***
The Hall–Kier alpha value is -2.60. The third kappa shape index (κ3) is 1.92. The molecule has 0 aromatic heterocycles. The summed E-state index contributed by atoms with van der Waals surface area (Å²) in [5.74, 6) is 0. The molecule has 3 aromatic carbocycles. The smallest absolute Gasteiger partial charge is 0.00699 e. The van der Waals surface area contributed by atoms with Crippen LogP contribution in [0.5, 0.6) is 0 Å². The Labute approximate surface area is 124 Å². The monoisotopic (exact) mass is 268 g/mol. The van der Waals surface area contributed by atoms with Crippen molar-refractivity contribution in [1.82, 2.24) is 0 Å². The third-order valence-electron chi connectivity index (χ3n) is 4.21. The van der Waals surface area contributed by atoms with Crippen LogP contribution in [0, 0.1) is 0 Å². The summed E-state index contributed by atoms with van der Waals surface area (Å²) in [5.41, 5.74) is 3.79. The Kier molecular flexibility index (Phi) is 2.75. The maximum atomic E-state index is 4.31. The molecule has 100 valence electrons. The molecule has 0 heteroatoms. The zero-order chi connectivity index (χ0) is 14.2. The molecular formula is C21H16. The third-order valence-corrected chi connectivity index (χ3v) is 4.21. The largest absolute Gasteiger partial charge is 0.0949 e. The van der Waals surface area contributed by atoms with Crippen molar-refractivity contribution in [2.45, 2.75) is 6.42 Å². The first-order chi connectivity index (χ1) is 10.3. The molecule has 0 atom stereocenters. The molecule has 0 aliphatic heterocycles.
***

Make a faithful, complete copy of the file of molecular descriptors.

The Hall–Kier alpha value is -2.60. The third kappa shape index (κ3) is 1.92. The molecule has 0 aromatic heterocycles. The summed E-state index contributed by atoms with van der Waals surface area (Å²) in [5.74, 6) is 0. The molecule has 3 aromatic carbocycles. The smallest absolute Gasteiger partial charge is 0.00699 e. The van der Waals surface area contributed by atoms with Crippen LogP contribution in [0.5, 0.6) is 0 Å². The Labute approximate surface area is 124 Å². The monoisotopic (exact) mass is 268 g/mol. The van der Waals surface area contributed by atoms with Crippen molar-refractivity contribution in [1.82, 2.24) is 0 Å². The third-order valence-electron chi connectivity index (χ3n) is 4.21. The van der Waals surface area contributed by atoms with Crippen LogP contribution in [0, 0.1) is 0 Å². The summed E-state index contributed by atoms with van der Waals surface area (Å²) in [5.41, 5.74) is 3.79. The Kier molecular flexibility index (Phi) is 2.75. The maximum atomic E-state index is 4.31. The molecule has 100 valence electrons. The molecule has 0 heteroatoms. The zero-order chi connectivity index (χ0) is 14.2. The molecular formula is C21H16. The third-order valence-corrected chi connectivity index (χ3v) is 4.21. The largest absolute Gasteiger partial charge is 0.0949 e. The van der Waals surface area contributed by atoms with Crippen molar-refractivity contribution in [2.45, 2.75) is 6.42 Å². The first-order chi connectivity index (χ1) is 10.3. The molecule has 0 atom stereocenters. The molecule has 0 aliphatic heterocycles.